Casting a wide net

By: |
August 23, 2021 6:49 AM

Free-to-air TV channels are investing in original content and opting for DD Free Dish to expand viewership

Channels in this segment stand to attract advertisers hailing from FMCG, telecom and two-wheeler sectors, as well as those targeting ‘Bharat’

DD Free Dish, the direct-to-home (DTH) platform owned by state broadcaster Doordarshan, is gaining favour among broadcasters. The Q, Shemaroo TV, and Ishara TV are some of the channels that have hopped onto the free-to-air (FTA) platform with fresh content and differentiated programming to expand their viewership base.

The DD Free Dish platform has about 160 television channels of which about 40 are DD channels, 70 are private channels and 50 are educational channels. The Q, launched as a satellite channel in March 2020, joined the DD Free Dish platform in April 2021; Shemaroo TV made its debut in May 2020; and Ishara TV, a paid Hindi general entertainment channel (GEC), opted for DD Free Dish from August, 2021.

As per the FICCI-EY Media and Entertainment Report 2021, this platform has about 40 million subscribers.

Content mix

While Sony Pal, Colors Rishtey, Zee Anmol and Star Utsav — the FTA channels from India’s leading broadcasters — telecast old shows originally made for their flagship channels, the new entrants are attracting audiences with original shows and alternative content.

The Q, for instance, repackages digital content, such as BakLolYo Yo Yogesh, and Chu Chu Ke Funs from YouTube, and airs them on the channel. Simran Hoon, CEO, The Q, says the channel is targeted at young audiences in tier II and III cities, and rural markets. The channel will introduce its first crime fiction show Jurm Ka Chehra next month.

Hoon believes the average TV viewer has become more value-conscious during the pandemic. That, and the increasing selection of channels (200 channels by 2022, according to FICCI-EY) on DD Free Dish, is likely to lure more audiences onto the platform in a few years — from 24 million subscribers four years ago to over 50 million by 2025.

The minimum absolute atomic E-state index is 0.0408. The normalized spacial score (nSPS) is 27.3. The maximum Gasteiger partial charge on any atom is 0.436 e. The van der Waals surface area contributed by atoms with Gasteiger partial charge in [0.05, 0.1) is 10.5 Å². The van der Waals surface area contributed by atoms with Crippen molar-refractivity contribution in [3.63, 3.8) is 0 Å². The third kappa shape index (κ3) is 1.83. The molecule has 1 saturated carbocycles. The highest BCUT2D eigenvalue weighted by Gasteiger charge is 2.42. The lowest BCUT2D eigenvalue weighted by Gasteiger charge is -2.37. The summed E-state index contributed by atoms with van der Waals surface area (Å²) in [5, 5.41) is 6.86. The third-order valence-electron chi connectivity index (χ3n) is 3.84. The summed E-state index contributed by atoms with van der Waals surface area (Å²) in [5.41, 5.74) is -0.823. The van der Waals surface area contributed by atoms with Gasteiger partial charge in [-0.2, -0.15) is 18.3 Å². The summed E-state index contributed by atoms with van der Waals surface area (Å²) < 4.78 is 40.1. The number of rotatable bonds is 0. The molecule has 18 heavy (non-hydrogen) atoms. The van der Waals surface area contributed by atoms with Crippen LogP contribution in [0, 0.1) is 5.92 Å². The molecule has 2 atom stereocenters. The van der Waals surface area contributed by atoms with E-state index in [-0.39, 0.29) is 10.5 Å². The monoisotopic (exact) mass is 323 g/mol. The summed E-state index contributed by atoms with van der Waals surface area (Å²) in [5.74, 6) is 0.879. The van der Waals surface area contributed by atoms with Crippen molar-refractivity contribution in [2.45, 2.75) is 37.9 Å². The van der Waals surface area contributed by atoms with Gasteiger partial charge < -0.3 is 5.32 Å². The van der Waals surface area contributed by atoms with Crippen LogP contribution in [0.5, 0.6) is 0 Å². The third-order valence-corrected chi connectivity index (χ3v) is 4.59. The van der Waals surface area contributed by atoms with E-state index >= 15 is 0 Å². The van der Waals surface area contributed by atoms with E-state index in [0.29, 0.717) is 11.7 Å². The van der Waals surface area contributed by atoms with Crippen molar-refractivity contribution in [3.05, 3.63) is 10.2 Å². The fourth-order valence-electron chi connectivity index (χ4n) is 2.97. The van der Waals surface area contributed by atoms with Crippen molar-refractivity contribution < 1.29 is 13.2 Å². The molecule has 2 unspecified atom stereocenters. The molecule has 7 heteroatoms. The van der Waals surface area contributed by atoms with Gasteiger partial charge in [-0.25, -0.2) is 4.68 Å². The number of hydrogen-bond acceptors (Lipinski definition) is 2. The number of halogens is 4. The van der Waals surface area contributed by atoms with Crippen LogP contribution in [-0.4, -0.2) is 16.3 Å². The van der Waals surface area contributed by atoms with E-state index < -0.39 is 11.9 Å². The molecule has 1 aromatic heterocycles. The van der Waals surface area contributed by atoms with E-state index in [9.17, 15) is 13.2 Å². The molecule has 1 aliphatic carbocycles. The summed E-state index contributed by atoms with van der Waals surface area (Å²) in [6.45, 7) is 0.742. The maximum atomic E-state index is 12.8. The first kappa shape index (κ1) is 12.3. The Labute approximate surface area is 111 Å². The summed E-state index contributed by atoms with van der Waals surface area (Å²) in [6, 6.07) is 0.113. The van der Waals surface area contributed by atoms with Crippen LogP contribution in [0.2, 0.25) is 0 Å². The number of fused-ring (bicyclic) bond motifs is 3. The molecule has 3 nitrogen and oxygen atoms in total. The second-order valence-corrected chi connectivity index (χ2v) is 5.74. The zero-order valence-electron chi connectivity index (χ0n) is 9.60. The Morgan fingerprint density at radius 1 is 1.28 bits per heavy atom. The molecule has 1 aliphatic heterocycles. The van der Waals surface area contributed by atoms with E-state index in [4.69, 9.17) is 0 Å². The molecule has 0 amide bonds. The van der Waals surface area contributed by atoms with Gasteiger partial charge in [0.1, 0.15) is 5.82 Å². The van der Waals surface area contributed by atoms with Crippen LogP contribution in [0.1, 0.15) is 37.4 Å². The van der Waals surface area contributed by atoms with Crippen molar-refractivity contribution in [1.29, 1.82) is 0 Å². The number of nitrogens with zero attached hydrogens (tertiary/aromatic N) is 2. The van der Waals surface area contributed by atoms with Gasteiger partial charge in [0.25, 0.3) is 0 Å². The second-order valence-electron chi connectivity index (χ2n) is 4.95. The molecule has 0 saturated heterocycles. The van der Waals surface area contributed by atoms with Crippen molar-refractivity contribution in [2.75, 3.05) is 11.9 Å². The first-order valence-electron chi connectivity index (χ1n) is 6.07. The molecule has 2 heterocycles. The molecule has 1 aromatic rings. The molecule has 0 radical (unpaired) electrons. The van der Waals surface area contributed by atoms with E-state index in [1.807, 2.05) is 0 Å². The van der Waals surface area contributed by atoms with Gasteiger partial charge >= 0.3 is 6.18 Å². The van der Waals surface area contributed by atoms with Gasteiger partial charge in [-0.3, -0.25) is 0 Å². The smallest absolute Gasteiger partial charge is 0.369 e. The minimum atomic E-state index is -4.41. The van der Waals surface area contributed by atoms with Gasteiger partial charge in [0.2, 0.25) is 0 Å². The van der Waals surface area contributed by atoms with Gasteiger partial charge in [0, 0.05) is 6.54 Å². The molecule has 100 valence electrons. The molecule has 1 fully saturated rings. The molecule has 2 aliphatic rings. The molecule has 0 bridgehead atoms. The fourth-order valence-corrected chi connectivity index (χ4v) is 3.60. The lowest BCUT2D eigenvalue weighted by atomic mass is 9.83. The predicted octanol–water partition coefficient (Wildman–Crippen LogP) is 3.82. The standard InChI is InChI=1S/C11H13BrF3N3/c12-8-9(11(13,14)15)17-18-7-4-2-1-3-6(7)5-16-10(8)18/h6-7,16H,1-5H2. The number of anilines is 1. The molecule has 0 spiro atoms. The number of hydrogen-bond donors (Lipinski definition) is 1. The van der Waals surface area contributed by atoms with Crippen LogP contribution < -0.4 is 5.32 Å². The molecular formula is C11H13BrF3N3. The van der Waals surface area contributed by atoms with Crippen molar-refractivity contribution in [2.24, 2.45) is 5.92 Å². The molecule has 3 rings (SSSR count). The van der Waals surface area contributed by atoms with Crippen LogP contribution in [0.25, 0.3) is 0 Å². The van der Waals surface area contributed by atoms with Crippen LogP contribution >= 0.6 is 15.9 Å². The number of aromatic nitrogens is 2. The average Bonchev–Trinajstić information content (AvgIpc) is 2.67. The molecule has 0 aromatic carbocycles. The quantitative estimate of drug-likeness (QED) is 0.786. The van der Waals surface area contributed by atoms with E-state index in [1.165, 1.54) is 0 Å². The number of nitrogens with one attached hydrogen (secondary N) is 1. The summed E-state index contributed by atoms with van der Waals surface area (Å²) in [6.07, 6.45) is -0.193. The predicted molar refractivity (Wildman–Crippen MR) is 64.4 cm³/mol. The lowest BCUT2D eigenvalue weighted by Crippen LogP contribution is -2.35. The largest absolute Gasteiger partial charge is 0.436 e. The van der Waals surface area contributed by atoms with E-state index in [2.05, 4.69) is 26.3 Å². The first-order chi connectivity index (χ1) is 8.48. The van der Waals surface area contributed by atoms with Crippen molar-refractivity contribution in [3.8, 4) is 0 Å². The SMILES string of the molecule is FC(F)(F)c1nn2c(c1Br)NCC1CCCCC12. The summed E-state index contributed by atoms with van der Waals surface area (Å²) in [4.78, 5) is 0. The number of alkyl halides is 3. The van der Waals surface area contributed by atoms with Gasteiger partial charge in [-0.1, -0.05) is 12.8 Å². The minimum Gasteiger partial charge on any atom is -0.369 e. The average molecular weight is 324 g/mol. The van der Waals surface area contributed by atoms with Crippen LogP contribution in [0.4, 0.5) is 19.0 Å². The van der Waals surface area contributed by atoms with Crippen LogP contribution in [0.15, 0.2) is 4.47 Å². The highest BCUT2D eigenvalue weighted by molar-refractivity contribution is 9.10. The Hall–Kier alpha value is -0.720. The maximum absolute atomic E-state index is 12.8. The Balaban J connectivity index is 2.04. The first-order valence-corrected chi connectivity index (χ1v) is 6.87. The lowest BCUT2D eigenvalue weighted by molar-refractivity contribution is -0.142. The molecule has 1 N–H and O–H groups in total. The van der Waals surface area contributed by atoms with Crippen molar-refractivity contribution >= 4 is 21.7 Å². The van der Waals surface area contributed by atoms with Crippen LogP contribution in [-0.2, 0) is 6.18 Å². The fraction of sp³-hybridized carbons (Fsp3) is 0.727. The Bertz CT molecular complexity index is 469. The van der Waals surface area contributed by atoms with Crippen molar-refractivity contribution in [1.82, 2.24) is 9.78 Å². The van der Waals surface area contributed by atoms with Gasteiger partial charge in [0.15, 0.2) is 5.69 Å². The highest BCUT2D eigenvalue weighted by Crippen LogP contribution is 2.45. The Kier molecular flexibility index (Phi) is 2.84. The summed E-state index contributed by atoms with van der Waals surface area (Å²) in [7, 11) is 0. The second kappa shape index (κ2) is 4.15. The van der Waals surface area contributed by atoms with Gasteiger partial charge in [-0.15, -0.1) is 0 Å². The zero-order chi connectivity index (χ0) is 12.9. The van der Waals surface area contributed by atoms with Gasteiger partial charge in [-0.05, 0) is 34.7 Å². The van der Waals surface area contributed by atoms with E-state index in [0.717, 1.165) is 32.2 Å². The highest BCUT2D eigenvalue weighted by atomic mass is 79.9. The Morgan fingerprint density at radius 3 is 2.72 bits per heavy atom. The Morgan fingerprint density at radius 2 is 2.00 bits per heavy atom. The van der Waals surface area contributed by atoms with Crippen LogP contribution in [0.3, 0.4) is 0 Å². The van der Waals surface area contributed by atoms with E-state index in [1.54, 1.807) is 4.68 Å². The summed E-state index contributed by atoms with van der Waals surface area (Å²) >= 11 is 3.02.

“People are looking for affordable entertainment options. DD Free Dish, which comes at a nominal one-time cost (Rs 2,000) offers a good deal to such viewers,” Hoon says. Other than the one-time cost, DD Free Dish requires no monthly subscription fee, unlike other DTH providers.

Hiren Gada, CEO, Shemaroo Entertainment, is betting on DD Free Dish because he expects a large chunk of new television owners to take the DD Free Dish route when they begin their TV journey. Shemaroo TV has created an original crime show titled Jurm aur Jazbaat in addition to acquiring rights for some older shows.

Investment trap

The premise that broadcasters are operating on is that the section of viewers watching FTA channels on DD Free Dish is different from those watching paid channels. “While content from traditional broadcasters is built to appeal to mid-tier audiences, players with tailor-made content for DD Free Dish viewers have a reasonable opportunity to break into this market,” says Ashish Pherwani, partner, EY India.

The new entrants, however, are cautious about how much they are investing in building fresh content. “It is undeniable that the economics of FTA channels is limited in nature, and we need to be careful about where we invest our capital,” Gada adds.

Channels like Shemaroo TV and The Q, analysts say, will need to make fresh investments in developing high-quality content to overcome the competitive advantage of FTA channels owned by traditional pay TV broadcasters, who have deep pockets and huge content libraries to pick shows from.

In 2020, the four FTA channels from pay TV broadcasters returned to the DD Free Dish platform to extract additional revenues, after exiting in 2019 due to the implementation of TRAI’s New Tariff Order. It is estimated that these channels generated Rs 300-400 crore of incremental advertising revenues in 2020. The FICCI-EY report projects that this could increase to Rs 1,000 crore in 2021.

Channels in this segment stand to attract advertisers hailing from FMCG, telecom and two-wheeler sectors, as well as those targeting ‘Bharat’. “The service provides a large reach to an often-ignored consumer base,” says Pherwani.

Since DD Free Dish has substantial penetration in smaller towns, most advertisers promote smaller formats of their products on these channels. Deleise Ross, senior partner – client lead, OMD Mudramax, says the cost of advertising on a paid GEC is twice that of an FTA channel. “This makes FTA channels extremely cost effective for an advertiser who is targeting this segment.”

Read Also: How digital entertainment platforms are set to cut a thick slice in AdEx this year

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